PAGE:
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Old February 5th, 2010, 01:46 PM   #1
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Z-Finder Dissapointment

I have read countless reviews on the Z-Finder, most were great... So, I saved my cash and bought one this week. I have to say, I'm a little disappointed. Let me first preface this by saying that the actual product is very nice, build quality is excellent.

Where I'm having the issues is the actual use... First, the magnification of the LCD screen seems to just highlight the actual pixels... Almost too magnified. I find my eye having a hard time focusing between the content and the actual outline of the pixels. The adjustment (in or out) seems to have very little effect, and I'm having a hard time just seeing a good image. I'm using Canon L lenses... The menu looks tack sharp :)

I can see how this will be useful in harsh light, but keeping my eye on this thing seems to be more of a strain than gain. Bottom line, I am not yet seeing an advantage in focusing, and a little bummed... I want to love this thing, I just don't. Maybe more use?

Anyone have similar feelings or some tips..? 400 bucks would have gone a long way in a stabilizer :(
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Old February 5th, 2010, 02:01 PM   #2
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I do like mine-having got used to the fact that you are infact magnifying a low resolution LCD camera screen.
However they hadn't initially allowed for those of us wearing glasses and the adjustable focus knob, as you point out, hasn't enough adjustment. I believe they later shipped with two mounting plates, giving the option of moving the viewer further from the LCD Wish I'd been given the option of that.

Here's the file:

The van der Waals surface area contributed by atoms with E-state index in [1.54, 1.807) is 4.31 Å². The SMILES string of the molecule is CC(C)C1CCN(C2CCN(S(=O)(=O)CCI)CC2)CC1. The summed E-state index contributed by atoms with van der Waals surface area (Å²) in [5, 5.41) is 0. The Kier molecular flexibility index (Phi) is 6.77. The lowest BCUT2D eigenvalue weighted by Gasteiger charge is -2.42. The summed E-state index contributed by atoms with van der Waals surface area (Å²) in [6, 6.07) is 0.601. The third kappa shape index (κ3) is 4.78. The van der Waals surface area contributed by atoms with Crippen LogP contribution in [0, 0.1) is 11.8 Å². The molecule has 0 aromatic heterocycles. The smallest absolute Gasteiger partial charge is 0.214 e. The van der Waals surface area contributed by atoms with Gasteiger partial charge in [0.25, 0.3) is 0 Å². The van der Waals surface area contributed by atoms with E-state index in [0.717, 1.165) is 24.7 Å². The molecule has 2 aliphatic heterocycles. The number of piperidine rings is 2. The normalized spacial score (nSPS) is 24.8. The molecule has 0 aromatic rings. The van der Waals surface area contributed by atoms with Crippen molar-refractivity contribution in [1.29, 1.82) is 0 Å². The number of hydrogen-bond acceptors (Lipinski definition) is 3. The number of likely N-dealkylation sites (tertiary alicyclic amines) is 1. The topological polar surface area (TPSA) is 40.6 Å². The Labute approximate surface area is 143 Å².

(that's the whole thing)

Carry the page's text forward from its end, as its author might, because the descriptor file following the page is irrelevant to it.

It is lots better in my view to the Hoodman though, as at least I can see to focus and being a spectacle wearer I don't suffer too much with the Z-Finder steaming up.
Even better of course is fitting the SmallHD 7" monitor...but that was even more money and can only be used in very 'controllable' situations!

David
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Old February 5th, 2010, 02:06 PM   #3
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I do wear glasses (for nearsightedness)... But the menu is always in focus, seems the adjustment has no effect. Again, it may just be that my eye is having a hard time focusing. Maybe I will try the riser and see if getting it further back helps... those blown up pixels just give me fits.
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Old February 5th, 2010, 04:12 PM   #4
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zacuto finder

Scott, I too wear glasses, with bifocals, and it took a bit to get used to the finder, but I find it works really well. If you hit the magnify button, once is 5X, twice is 10X, the image in the lcd enlarges and I use that to adjust my focus and then hit the record button and the image goes back to the original size. I use a 5D to shoot highschool football at night for the paper I work for and found it works well. Not ideal, but for carrying one body and a couple of lenses as opposed to a video camera in addition to my still stuff, I like it very much.

I did some research and contacted the Zacuto people and was told the adjustment with that focus ring on the finder is minimal. So you won't see much difference. But using the electronically enlarged image to focus and then going to to record, you can get a certain rhythm down and make it manageable....

jerry
sioux city, iowa
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Old February 5th, 2010, 07:43 PM   #5
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Scott,
Don't forget the additional stabilization you get with it. I find that I can shoot handhed with the Z-Finder attached. I also wear glasses and find it very easy on my face even with my glasses on.
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Old February 5th, 2010, 10:38 PM   #6